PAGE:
Question: The Egalitarian Theory of Justice

Answer: The Theory of Justice (1971) is perhaps, one of the most highly acclaimed political philosophies of in the 20th century. It was written by John Rawls and presents it as an ethical...


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Details: - Mark: 60% | Course: English Legal System | Year: 2nd/3rd | Words: 1749 | References: Yes | Date written: July, 2003 | Date submitted: February 19, 2009 | Coursework ID: 349

Question: The Rule of Law.

Answer: Central to the general idea of the Rule of Law is the specific intention that it involves the rule of the law rather than the rule of the people. Judges hold a...


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Details: - Mark: 60% | Course: English Legal System | Year: 2nd/3rd | Words: 2789 | References: No | Date written: Not available | Date submitted: February 19, 2009 | Coursework ID: 347

Question: Explain both why the English courts have adopted the purposive approach to statutory interpretation, and illustrate (using decided cases to support your discussion) how this approach may produce results far removed from those which the so-called literal approach would produce.

Answer: In English courts there are two main approaches used when dealing with statutory interpretation, the purposive and literal approach. Both approaches produce different results. Why the courts have preferred to choose to...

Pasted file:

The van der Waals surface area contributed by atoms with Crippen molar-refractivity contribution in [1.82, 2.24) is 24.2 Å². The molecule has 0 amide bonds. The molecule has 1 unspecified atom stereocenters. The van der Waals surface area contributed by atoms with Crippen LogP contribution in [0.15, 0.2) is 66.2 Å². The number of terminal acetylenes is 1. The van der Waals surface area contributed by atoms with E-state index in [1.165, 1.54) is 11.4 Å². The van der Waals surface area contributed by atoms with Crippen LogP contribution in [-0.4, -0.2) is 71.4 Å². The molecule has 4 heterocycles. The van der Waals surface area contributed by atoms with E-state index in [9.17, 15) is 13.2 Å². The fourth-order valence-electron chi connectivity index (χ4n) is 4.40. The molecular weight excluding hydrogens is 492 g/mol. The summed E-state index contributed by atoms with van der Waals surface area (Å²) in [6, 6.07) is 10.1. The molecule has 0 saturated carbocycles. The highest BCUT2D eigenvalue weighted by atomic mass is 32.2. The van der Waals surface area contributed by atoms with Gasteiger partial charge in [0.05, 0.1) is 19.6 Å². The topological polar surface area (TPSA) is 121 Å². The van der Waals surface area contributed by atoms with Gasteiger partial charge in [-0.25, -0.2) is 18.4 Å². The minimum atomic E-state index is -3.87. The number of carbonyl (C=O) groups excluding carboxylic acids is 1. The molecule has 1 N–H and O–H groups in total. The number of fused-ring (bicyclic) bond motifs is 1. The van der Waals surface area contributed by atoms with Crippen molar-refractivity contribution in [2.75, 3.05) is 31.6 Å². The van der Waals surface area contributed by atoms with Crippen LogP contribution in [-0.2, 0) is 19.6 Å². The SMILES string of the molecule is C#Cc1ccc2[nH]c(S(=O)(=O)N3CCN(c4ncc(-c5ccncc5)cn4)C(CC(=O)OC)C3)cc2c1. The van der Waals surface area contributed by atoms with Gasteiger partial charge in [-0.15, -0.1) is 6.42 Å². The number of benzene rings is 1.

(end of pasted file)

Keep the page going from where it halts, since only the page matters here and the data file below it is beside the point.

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Details: - Mark: 60% | Course: English Legal System | Year: 2nd/3rd | Words: 3319 | References: Yes | Date written: February, 2005 | Date submitted: February 19, 2009 | Coursework ID: 345

Question: ‘Precedents are not binding statements which future judges must follow. They are in fact guiding principles.’ Do you agree?

Answer: The doctrine of precedent is that of stare decisis (standing by previously decided rules of law). It only applies to rules of law decided in superior courts, is applicable to all future...


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Details: - Mark: 60% | Course: English Legal System | Year: 2nd/3rd | Words: 5276 | References: Yes | Date written: Not available | Date submitted: February 19, 2009 | Coursework ID: 344

Question: ‘The purposive approach to statutory interpretation allows individual judges to give free rein to their personal preferences and prejudices.’ Discuss. (Answer should be illustrated by relevant examples)

Answer: The question at hand here asks do we believe that Judges within our legal system make law. It is common knowledge that the legislature makes the law whilst the judicature simply interprets...


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Details: - Mark: 60% | Course: English Legal System | Year: 2nd/3rd | Words: 2456 | References: Yes | Date written: November, 2005 | Date submitted: February 19, 2009 | Coursework ID: 342